Walter could have been a painter. His father was a fairly well-known painter in Philadelphia. Walter studied painting at the prestigious Rhode Island School of Design (RISD). He traveled in Europe, draining Italy of its inspiration. A style that started out as representational morphed into abstraction. In Italy he worked with an unusual technique involving painting on screens. It was similar to silk screening, but different for the way it captured depth and the play of textures. Perhaps there was some Warhol influence, perhaps it was the best way Walter knew to distinguish himself from his father, the well-known Philadelphia painter. The screens were quite large, unwieldy, definitely not ideal for travel, especially for a relatively penniless art student in a foreign country. Many got left behind in Rome.
It was the ‘70s. A heedless war spilled out from the jungles and into American living rooms. The draft came for Walter in Italy. A physical. A mercifully high number. A reckoning: paint and struggle or find a new path. A hasty move to New Jersey to take a job teaching elementary school along with a deferment. This was just after the riots, Walter explained, referring to the ones in Camden in the early-1970s. White police officers had killed a Hispanic motorist and then, as now, the officers were not charged, at least not at first. They were allowed to remain on the job, which sparked massive riots. The more things change, the more they stay the same it seems. He was a terrible teacher, he admitted, but found he really liked helping kids. Social services appealed to Walter. A master’s degree later, he suddenly had a career as a case worker for children and adolescents.
“I was a good painter,” Walter says. “I was immature, but my work was mature. I could have stuck with it.”
We are on the elliptical at the gym. A month ago I was working out at an hour of the morning acceptable to farmers and irresponsible, young pop stars when a voice startled me out of my exercise trance. “Hi! I’m Walter, what’s your name? I see you in here a lot and I just like to get to know people.” He smiled broadly. He looked to be in his mid-50s with salt and pepper hair. There was a stark friendliness about him that reminded me of a cross between Mr. Rogers and a durpy Labrador Retriever. I almost couldn’t help but respond in kind. Since then, if I happen to be at the gym around that same time in the morning, I board the elliptical and listen to Walter tell me about his life or rather, his life not taken.
This was not the first time he’s talked about his art. In another conversation he told me that he got rid of most of his work years ago. Trashed. Dumped. There was one time, he said, he came up on a listing for one of his works for sale at an auction. He bought it. He was briefly his own patron. In these previous conversations, I usually let him talk without interjecting too much. A creative skill of any kind is a source of enormous sensitivity like an exposed root canal. But I found myself blurting: “You could still do it, though, right? For fun, you know, on the side, yeah?” He laughs, shrugging as the handles of the elliptical pull him along. “Yeah, I suppose so. That stuff never goes away. I was a good painter. My work was mature, it was quite good.”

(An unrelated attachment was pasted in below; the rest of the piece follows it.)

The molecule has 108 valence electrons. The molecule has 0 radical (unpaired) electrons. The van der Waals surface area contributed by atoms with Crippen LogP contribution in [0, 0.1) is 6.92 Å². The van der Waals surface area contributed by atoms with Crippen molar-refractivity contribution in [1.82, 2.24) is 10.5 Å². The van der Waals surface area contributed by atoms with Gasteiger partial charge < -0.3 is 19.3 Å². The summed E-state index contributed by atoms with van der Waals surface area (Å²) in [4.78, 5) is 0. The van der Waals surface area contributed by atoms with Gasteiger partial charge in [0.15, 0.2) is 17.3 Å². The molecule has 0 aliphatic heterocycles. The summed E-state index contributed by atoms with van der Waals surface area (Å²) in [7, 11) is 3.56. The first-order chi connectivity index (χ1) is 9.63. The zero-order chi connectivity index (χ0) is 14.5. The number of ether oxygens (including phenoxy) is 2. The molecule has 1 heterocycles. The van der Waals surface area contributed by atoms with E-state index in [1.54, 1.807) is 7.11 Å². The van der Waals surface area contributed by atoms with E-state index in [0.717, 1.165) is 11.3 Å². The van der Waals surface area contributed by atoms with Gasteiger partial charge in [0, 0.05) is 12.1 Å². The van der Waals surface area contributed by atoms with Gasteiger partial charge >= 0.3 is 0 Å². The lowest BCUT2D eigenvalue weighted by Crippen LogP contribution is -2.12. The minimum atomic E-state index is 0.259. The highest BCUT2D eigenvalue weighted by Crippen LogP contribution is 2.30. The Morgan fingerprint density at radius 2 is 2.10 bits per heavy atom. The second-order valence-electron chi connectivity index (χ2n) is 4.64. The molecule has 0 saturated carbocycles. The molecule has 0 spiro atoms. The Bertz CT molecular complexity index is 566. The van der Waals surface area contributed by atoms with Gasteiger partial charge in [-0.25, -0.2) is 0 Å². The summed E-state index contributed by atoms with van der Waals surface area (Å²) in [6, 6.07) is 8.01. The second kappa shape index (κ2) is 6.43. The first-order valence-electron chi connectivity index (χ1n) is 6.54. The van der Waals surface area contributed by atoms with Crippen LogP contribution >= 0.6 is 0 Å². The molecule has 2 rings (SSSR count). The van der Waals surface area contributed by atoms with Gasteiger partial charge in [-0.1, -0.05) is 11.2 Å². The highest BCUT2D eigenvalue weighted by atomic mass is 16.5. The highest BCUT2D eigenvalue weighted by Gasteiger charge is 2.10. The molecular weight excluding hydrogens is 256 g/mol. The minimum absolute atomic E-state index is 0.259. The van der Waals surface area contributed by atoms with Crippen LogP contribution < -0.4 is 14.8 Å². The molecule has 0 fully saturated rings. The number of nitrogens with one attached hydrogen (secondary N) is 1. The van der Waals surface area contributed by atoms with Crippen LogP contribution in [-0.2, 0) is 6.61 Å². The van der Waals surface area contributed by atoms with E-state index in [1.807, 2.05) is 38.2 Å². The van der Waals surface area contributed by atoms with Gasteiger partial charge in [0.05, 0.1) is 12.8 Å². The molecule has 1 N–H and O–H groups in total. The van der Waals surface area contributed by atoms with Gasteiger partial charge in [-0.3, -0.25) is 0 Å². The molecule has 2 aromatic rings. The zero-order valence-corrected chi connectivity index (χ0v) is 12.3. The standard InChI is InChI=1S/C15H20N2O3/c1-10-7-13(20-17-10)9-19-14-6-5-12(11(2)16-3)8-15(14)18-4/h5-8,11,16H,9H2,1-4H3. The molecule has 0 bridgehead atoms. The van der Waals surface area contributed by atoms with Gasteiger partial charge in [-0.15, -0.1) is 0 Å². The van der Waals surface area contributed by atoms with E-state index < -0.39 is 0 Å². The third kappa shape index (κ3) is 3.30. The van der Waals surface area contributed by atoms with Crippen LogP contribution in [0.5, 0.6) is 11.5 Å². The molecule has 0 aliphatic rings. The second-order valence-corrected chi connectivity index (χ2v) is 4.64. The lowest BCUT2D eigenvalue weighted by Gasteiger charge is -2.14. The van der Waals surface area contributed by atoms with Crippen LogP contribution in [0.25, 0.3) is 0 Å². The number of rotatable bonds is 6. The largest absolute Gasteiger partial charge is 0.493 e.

I’m unhappy with his answer. I’m mildly irritated he didn’t seem to be picking up on my subtext. How could you stop doing something that was such a big part of you, that brought you joy? How could you starve your gift? I thought about what he had said about ditching his screens, making orphans of that work. My stomach roiled. I thought about the dozens of notebooks I’ve accrued over the years and continue to collect, filled with notes, drafts, ideas, bold declarations, embarrassing premises—the slurry of my writing life. I tried to imagine a situation where I would leave them behind or empty them into a recycling bin. I couldn’t, not because they deserve preservation for preservation’s sake, but because I want to capture all the building material that I can for whenever I might use or need it—future tense here. I’m a writer and I will always be a writer; I will always write. I will never find myself on an elliptical telling a stranger, “I could have been a writer.”
The creative arts are not glamorous. It’s 1000% work, Faith, persistence, failure, win, more work, luck, belief, passion, a lot more work. Each person gets to decide for themselves how their art fits into their life: career, hobby, dream, secret obsession, or some combination thereof. There are no wrong paths. There are no bad reasons to create. But there is a violence in denying yourself that pursuit, especially when it fueled you at some point, when it was meaningful to you, when it was part of your way of being in the world.
The way Walter talks about his painting, the work that never got a chance to grow, makes me want to tell him that he might be done with the art, but maybe the art is not done with him. It’s not too late to connect up with a life left at a fork in the road, I am tempted to say, and then I realize how preachy that sounds and, more to the point, how Walter likely already knows this, poignantly, intimately.
Instead, I say, “Yeah, the art never really goes away, does it, which is a lucky thing. I can’t imagine what I’d do without it.” We both smile and nod, letting what’s unsaid settle between us like the forms imprinted on one of Walter’s lost screens.